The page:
What is sticky, highly flammable, and makes your chimney jet-black? Creosote. This may be an unfamiliar term for many homeowners, but you will soon learn that creosote is merely a more severe form of soot. However, this fancy-sounding substance should not be taken lightly because once it accumulates in your chimney, a cascade of catastrophic events could occur.
How It Builds Up
The formation of creosote is inevitable in any chimney with an active fireplace. Specifically, when you burn unseasoned wood, more creosote is produced. Restricted airflow in your chimney can also cause major creosote production. What these two factors have in common is that they both foster incomplete combustion and condensation. The moisture produced mixes with the smoke and all the byproducts of burning and it sticks to the walls in the form of undesired black creosote.
When you first start to use the fireplace, tiny black flakes of soot will stick to the chimney walls. This is where the creosote level should be maintained because at this point the chimney sweep can still remove it with a brush with ease. This is one of the main purposes of having an annual chimney sweeping and inspection.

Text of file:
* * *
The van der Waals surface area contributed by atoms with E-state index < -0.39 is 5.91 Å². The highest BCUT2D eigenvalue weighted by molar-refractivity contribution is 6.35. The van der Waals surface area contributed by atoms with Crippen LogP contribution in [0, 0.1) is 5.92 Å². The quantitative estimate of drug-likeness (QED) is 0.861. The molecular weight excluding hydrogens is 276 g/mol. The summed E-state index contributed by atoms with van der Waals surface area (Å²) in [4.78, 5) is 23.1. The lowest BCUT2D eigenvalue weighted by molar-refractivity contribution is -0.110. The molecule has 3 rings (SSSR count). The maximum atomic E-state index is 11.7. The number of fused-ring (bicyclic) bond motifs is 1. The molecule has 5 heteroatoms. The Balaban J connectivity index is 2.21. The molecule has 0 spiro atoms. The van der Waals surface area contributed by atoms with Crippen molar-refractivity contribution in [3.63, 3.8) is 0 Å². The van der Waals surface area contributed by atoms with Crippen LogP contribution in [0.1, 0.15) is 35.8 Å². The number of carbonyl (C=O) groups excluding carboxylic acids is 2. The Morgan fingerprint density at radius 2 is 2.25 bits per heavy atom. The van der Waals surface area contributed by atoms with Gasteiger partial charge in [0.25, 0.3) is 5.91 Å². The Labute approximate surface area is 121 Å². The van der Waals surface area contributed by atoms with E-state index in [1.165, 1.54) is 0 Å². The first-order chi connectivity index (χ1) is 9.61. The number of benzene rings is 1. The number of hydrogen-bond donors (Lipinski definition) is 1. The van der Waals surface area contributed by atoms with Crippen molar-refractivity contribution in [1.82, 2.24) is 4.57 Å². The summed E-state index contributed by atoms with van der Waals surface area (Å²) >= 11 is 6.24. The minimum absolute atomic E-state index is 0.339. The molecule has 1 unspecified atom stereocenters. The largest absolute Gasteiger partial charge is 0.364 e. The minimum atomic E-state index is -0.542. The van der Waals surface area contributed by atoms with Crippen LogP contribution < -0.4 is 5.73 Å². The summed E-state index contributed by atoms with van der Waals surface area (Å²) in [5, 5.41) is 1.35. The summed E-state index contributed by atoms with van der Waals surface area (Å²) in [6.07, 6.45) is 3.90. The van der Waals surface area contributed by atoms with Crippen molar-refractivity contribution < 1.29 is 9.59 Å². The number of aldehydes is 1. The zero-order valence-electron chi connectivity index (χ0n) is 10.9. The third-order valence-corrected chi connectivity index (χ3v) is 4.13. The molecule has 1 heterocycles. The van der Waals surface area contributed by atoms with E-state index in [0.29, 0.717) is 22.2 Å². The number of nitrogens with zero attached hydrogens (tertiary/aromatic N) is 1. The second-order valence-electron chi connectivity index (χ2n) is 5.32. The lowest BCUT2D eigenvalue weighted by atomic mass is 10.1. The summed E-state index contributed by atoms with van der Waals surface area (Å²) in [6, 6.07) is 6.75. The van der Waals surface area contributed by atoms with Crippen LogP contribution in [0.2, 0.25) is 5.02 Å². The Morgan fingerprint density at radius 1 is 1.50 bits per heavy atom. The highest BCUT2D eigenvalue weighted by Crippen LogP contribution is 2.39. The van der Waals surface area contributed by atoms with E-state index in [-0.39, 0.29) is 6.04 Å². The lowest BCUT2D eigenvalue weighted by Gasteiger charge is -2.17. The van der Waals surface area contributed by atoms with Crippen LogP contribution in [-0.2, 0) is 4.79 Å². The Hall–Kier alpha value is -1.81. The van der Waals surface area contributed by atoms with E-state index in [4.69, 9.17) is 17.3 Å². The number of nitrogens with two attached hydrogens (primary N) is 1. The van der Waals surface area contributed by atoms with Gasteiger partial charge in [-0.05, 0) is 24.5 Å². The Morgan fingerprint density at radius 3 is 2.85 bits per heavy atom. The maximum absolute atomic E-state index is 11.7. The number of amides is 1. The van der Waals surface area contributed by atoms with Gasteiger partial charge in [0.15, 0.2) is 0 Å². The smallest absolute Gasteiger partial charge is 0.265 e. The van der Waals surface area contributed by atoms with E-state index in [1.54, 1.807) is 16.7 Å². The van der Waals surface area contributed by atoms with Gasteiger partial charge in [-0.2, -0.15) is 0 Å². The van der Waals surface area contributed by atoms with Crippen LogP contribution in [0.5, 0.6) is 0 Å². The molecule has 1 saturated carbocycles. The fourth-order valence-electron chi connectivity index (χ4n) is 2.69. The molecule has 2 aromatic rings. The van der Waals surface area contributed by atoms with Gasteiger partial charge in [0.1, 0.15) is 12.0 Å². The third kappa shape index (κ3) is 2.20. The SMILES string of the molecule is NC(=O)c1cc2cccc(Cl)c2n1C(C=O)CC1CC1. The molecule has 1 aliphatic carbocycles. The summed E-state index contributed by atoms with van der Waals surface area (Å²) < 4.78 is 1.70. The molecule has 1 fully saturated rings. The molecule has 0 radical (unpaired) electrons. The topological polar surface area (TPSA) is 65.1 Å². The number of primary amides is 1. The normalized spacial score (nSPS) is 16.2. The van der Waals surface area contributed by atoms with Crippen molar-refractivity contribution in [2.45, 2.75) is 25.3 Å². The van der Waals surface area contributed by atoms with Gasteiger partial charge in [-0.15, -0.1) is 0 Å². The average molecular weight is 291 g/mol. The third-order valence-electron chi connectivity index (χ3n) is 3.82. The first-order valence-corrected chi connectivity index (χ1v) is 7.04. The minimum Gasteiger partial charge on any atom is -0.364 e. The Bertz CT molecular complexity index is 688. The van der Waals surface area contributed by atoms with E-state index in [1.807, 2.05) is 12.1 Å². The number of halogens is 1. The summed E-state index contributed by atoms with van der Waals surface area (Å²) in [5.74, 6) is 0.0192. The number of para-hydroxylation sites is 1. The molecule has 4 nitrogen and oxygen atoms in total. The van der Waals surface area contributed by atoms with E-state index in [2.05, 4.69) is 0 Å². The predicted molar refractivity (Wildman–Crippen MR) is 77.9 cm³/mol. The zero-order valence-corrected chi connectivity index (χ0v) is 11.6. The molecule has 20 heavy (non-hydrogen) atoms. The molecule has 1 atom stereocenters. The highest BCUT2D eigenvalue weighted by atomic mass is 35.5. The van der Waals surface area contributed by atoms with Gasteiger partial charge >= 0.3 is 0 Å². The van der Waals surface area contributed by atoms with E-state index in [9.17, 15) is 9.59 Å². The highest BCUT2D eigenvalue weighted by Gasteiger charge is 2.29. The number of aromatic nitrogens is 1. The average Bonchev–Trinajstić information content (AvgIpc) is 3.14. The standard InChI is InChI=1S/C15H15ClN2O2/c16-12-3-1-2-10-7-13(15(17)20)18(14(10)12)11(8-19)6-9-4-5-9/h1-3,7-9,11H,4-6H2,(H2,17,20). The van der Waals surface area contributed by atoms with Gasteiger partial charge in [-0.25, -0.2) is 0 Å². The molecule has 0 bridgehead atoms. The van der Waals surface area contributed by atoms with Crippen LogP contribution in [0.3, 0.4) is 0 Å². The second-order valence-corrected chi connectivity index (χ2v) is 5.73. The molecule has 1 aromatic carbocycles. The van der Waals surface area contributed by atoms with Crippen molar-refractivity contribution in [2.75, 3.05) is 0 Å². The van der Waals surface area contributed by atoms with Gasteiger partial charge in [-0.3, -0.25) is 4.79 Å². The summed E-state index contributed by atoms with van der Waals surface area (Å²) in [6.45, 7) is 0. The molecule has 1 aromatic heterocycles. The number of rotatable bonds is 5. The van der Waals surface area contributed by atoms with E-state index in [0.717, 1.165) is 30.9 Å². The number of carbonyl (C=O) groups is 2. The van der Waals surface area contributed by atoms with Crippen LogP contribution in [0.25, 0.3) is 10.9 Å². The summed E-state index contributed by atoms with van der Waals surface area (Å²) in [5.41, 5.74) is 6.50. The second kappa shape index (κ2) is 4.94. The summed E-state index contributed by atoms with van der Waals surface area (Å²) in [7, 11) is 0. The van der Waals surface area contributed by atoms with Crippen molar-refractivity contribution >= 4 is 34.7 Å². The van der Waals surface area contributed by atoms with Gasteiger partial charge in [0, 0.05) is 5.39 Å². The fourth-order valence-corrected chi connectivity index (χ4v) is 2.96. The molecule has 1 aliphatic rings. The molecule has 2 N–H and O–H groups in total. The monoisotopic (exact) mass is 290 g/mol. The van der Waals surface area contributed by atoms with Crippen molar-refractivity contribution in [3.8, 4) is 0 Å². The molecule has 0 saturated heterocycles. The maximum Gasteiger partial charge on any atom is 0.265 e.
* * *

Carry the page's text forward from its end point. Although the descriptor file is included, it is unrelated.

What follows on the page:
If you fail to have those flakes removed it will eventually cover the wall entirely and a thin hard sheet of creosote will coat your flue. When you finally call in a chimney sweep, they will have to use more equipment such as specialized video cameras to investigate the extent of damage. The regular chimney brush won’t be able to handle this stage anymore; a heavy-duty brush will be needed.
The third stage is already glazed creosote – very thick, shiny and black, hard to remove, and dangerous. It’s highly flammable so the last thing you want to do is to try and clean it out yourself. Let the trained professionals from Mason’s Chimney Service & Certified Air Duct Cleaning Inc. do it for you in order to avoid any accidents. They will be scraping off layers of creosote and applying certain chemicals to help them reduce the amount of creosote buildup in your chimney.
Have you ever seen a chimney still smoking even long after the fire in the fireplace has been put out? It could be that there is a chimney fire. Although it seems minimal and doesn’t immediately cause visible damage, the grave danger is that a chimney fire will escalate the creosote buildup, create a serious blockage in the chimney, and cause highly toxic carbon monoxide to remain in the house.
Take Creosote Off Safely
The safest way to deal with creosote is to have a professional chimney sweep come to your home regularly to clean and inspect the chimney as recommended by the CSIA. The ideal times to do this are right after the winter season when the fireplace and chimney are used the most and right before the next winter to ensure that all parts are intact and ready to function properly. Call us and get to know our reliable sweeps here at Mason’s Chimney Service & Certified Air Duct Cleaning Inc. today.